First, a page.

Teenagers who have experienced a traumatic brain injury are much more likely to engage in a wide range of risky behaviors, Canadian researchers report.
Both boys and girls were more likely to smoke, use drugs, drink alcohol and get poor grades after they endured a blow to the head that knocked them out for longer than five minutes or landed them in the hospital for a day or more, the study found.
"This is a wake-up call. Concussions are brain injuries, and we need parents and physicians to become more vigilant," said lead author Gabriela Ilie, a postdoctoral fellow at St. Michael's Hospital in Toronto. "Our brains define who we are, and a lot of our behaviors and thoughts and emotions depend on our brain circuitry operating properly."
However, the study only showed an association between traumatic brain injury and risky behaviors, not a cause-and-effect relationship, noted Dr. Anthony Alessi, a neurologist and concussion expert in Norwich, Conn.
Alessi said he is concerned that studies like these provide an easy excuse for bad personal choices.
"There are plenty of people who get hit in the head who have done very well for themselves," Alessi said. "I would hate for people to think once you've had a traumatic brain injury, you automatically will have all these other problems."
For their study, the Canadian researchers used data gathered during the 2011 Ontario Student Drug Use and Health Survey developed by the Center for Addiction and Mental Health in Toronto.
The survey, one of the longest ongoing school surveys in the world, contains responses from more than 9,000 students between grades 7 and 12 in public schools across Ontario.
The survey screened for traumatic brain injury by asking teens if they ever had a head injury that resulted in a loss of consciousness for at least five minutes or required them to spend at least one night in the hospital, Ilie said.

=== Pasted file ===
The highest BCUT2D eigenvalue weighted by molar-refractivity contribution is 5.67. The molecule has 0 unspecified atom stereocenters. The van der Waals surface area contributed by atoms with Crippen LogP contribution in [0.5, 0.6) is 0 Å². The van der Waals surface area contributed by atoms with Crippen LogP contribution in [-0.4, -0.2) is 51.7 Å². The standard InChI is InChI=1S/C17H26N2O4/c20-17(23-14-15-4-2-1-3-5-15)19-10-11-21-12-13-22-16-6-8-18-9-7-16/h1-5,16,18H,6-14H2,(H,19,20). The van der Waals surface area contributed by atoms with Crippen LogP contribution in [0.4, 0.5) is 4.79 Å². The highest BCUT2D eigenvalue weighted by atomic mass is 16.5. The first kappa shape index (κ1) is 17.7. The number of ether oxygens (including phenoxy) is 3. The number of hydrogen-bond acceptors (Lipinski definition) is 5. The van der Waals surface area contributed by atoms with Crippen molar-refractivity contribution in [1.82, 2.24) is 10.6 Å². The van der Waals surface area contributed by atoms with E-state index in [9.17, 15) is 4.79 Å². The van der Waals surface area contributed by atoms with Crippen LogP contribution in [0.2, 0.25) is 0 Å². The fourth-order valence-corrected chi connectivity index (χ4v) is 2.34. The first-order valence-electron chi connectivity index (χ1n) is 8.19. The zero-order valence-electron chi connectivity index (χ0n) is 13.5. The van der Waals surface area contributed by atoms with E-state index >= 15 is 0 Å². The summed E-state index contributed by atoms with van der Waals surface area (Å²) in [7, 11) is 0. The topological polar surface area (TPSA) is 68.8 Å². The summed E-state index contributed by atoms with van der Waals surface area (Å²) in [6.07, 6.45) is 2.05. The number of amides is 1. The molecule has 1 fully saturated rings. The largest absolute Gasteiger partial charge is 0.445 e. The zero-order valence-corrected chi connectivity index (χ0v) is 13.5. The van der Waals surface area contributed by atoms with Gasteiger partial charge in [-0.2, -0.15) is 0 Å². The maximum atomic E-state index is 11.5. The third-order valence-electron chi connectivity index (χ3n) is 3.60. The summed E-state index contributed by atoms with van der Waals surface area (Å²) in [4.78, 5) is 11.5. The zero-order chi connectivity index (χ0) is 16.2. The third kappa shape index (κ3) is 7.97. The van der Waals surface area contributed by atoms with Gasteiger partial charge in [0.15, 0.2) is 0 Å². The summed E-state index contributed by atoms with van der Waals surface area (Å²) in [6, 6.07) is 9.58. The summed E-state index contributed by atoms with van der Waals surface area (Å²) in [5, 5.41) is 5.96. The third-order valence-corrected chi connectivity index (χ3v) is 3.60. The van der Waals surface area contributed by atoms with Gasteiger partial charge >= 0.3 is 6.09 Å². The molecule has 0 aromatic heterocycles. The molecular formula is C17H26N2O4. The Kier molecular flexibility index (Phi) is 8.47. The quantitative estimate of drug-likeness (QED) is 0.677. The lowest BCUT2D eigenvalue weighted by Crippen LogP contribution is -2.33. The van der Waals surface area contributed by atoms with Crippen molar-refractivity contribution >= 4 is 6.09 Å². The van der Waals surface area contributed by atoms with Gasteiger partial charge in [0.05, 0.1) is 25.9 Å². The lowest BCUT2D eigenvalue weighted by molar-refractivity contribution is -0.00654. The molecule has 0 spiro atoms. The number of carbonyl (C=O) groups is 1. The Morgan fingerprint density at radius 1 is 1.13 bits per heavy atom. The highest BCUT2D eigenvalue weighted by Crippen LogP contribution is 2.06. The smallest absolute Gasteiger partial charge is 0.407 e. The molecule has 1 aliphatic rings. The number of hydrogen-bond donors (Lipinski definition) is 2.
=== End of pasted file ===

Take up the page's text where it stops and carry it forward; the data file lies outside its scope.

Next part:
Girls and boys appear to react differently to brain injury, Ilie and her colleagues found.
Boys were three and a half times more likely to have bad grades, three times more likely to need medical treatment for a physical injury and twice as likely to use pot, compared with other boys who hadn't had a brain injury.
Meanwhile, girls were nearly four times more likely to have bad grades and three times more likely to smoke, compared to girls without a brain injury.
Female teens were more likely to engage in a wider range of risky behaviors following a brain injury than males, Ilie said.
For example, they were more likely to smoke cigarettes, endure bullying, think about suicide or suffer from anxiety or depression following their injury -- risks that were not associated with boys who had a brain injury.
"Both boys and girls were more likely to engage in a variety of harmful behaviors if they reported a history of TBI, but girls engaged in all 13 harmful behaviors we looked for, whereas boys were at higher risk of engaging in only nine," Ilie said. "Sex matters when it comes to traumatic brain injuries."
Researchers found that risks for some behaviors grew worse with age. For example, boys with a traumatic brain injury were twice as likely to smoke daily as they entered late adolescence. The number of girls using alcohol increased 20 percent as they left middle adolescence, reaching 89 percent between ages 17 and 20.
Dr. Sam Gandy, a professor of neurology and psychiatry at the Icahn School of Medicine at Mount Sinai in New York City, noted that one part of the brain is particularly vulnerable to injury.
"The frontal lobes are especially prone to damage in head trauma," Gandy said. "This is the brain region that exerts inhibitory influences so that we maintain proper decorum. Frontal lobe damage, by removing this inhibitory influence, can lead to inappropriate sexual behavior, mood swings [both mania and depression], and violence [including suicide or homicide]. The effect of head injury on behavior is indirect, but the link is very well described."
Ilie recommended that parents consult with a head injury clinic if their child has suffered a traumatic brain injury, to learn how to monitor their condition and respond to difficulties involving problem solving, memory or emotion.
"Let's be aware. Somebody gets a brain injury, monitor it. Don't say, 'It was just a concussion,'" Ilie said.
The findings are published Sept. 30 in the online journal PLOS ONE.